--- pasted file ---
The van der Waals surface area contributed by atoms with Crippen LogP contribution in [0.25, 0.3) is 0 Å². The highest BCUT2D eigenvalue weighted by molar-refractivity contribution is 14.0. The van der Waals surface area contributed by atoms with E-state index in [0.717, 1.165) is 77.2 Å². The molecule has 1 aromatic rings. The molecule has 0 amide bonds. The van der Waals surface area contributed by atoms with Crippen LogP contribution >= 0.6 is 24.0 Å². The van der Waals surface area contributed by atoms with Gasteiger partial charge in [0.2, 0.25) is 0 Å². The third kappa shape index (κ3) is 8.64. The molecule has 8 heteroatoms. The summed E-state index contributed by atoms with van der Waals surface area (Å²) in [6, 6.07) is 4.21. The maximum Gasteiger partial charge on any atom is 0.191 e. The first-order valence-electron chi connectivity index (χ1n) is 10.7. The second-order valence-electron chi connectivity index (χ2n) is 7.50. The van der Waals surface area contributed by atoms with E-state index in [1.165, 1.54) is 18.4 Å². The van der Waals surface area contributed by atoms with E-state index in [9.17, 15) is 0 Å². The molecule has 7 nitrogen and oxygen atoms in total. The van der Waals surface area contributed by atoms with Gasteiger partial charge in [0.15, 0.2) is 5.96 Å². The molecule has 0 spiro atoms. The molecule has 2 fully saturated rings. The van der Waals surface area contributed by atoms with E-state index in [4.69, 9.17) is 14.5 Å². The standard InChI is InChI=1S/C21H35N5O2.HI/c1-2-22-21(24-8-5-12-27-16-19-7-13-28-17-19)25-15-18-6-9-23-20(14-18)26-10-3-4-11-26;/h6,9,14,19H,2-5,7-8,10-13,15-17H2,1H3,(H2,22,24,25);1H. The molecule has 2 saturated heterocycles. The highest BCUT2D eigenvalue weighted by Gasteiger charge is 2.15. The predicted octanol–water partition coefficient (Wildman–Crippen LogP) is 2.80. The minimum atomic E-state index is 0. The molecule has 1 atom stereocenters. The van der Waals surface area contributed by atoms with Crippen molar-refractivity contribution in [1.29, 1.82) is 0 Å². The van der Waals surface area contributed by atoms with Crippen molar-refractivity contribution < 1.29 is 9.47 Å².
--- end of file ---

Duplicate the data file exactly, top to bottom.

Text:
The van der Waals surface area contributed by atoms with Crippen LogP contribution in [0.25, 0.3) is 0 Å². The highest BCUT2D eigenvalue weighted by molar-refractivity contribution is 14.0. The van der Waals surface area contributed by atoms with E-state index in [0.717, 1.165) is 77.2 Å². The molecule has 1 aromatic rings. The molecule has 0 amide bonds. The van der Waals surface area contributed by atoms with Crippen LogP contribution >= 0.6 is 24.0 Å². The van der Waals surface area contributed by atoms with Gasteiger partial charge in [0.2, 0.25) is 0 Å². The third kappa shape index (κ3) is 8.64. The molecule has 8 heteroatoms. The summed E-state index contributed by atoms with van der Waals surface area (Å²) in [6, 6.07) is 4.21. The maximum Gasteiger partial charge on any atom is 0.191 e. The first-order valence-electron chi connectivity index (χ1n) is 10.7. The second-order valence-electron chi connectivity index (χ2n) is 7.50. The van der Waals surface area contributed by atoms with E-state index in [1.165, 1.54) is 18.4 Å². The van der Waals surface area contributed by atoms with E-state index in [9.17, 15) is 0 Å². The molecule has 7 nitrogen and oxygen atoms in total. The van der Waals surface area contributed by atoms with Gasteiger partial charge in [0.15, 0.2) is 5.96 Å². The molecule has 0 spiro atoms. The molecule has 2 fully saturated rings. The van der Waals surface area contributed by atoms with E-state index in [4.69, 9.17) is 14.5 Å². The standard InChI is InChI=1S/C21H35N5O2.HI/c1-2-22-21(24-8-5-12-27-16-19-7-13-28-17-19)25-15-18-6-9-23-20(14-18)26-10-3-4-11-26;/h6,9,14,19H,2-5,7-8,10-13,15-17H2,1H3,(H2,22,24,25);1H. The molecule has 2 saturated heterocycles. The highest BCUT2D eigenvalue weighted by Gasteiger charge is 2.15. The predicted octanol–water partition coefficient (Wildman–Crippen LogP) is 2.80. The minimum atomic E-state index is 0. The molecule has 1 atom stereocenters. The van der Waals surface area contributed by atoms with Crippen molar-refractivity contribution in [1.29, 1.82) is 0 Å². The van der Waals surface area contributed by atoms with Crippen molar-refractivity contribution < 1.29 is 9.47 Å².